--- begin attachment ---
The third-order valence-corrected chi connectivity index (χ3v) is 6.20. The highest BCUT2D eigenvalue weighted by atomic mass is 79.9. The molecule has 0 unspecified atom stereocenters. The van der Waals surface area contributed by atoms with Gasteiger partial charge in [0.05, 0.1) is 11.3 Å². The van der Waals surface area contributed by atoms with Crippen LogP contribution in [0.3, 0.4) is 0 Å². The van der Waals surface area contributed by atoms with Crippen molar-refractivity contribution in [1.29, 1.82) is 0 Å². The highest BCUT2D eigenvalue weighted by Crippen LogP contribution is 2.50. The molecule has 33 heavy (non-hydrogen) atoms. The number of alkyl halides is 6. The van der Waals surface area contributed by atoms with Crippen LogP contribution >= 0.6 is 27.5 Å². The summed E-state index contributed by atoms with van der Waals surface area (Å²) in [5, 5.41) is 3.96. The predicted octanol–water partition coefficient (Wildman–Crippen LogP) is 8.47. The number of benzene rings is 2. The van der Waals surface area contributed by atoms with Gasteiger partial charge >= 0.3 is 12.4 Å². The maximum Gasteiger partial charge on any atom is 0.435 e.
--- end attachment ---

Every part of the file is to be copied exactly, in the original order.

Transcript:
The third-order valence-corrected chi connectivity index (χ3v) is 6.20. The highest BCUT2D eigenvalue weighted by atomic mass is 79.9. The molecule has 0 unspecified atom stereocenters. The van der Waals surface area contributed by atoms with Gasteiger partial charge in [0.05, 0.1) is 11.3 Å². The van der Waals surface area contributed by atoms with Crippen LogP contribution in [0.3, 0.4) is 0 Å². The van der Waals surface area contributed by atoms with Crippen molar-refractivity contribution in [1.29, 1.82) is 0 Å². The highest BCUT2D eigenvalue weighted by Crippen LogP contribution is 2.50. The molecule has 33 heavy (non-hydrogen) atoms. The number of alkyl halides is 6. The van der Waals surface area contributed by atoms with Crippen LogP contribution >= 0.6 is 27.5 Å². The summed E-state index contributed by atoms with van der Waals surface area (Å²) in [5, 5.41) is 3.96. The predicted octanol–water partition coefficient (Wildman–Crippen LogP) is 8.47. The number of benzene rings is 2. The van der Waals surface area contributed by atoms with Gasteiger partial charge >= 0.3 is 12.4 Å². The maximum Gasteiger partial charge on any atom is 0.435 e.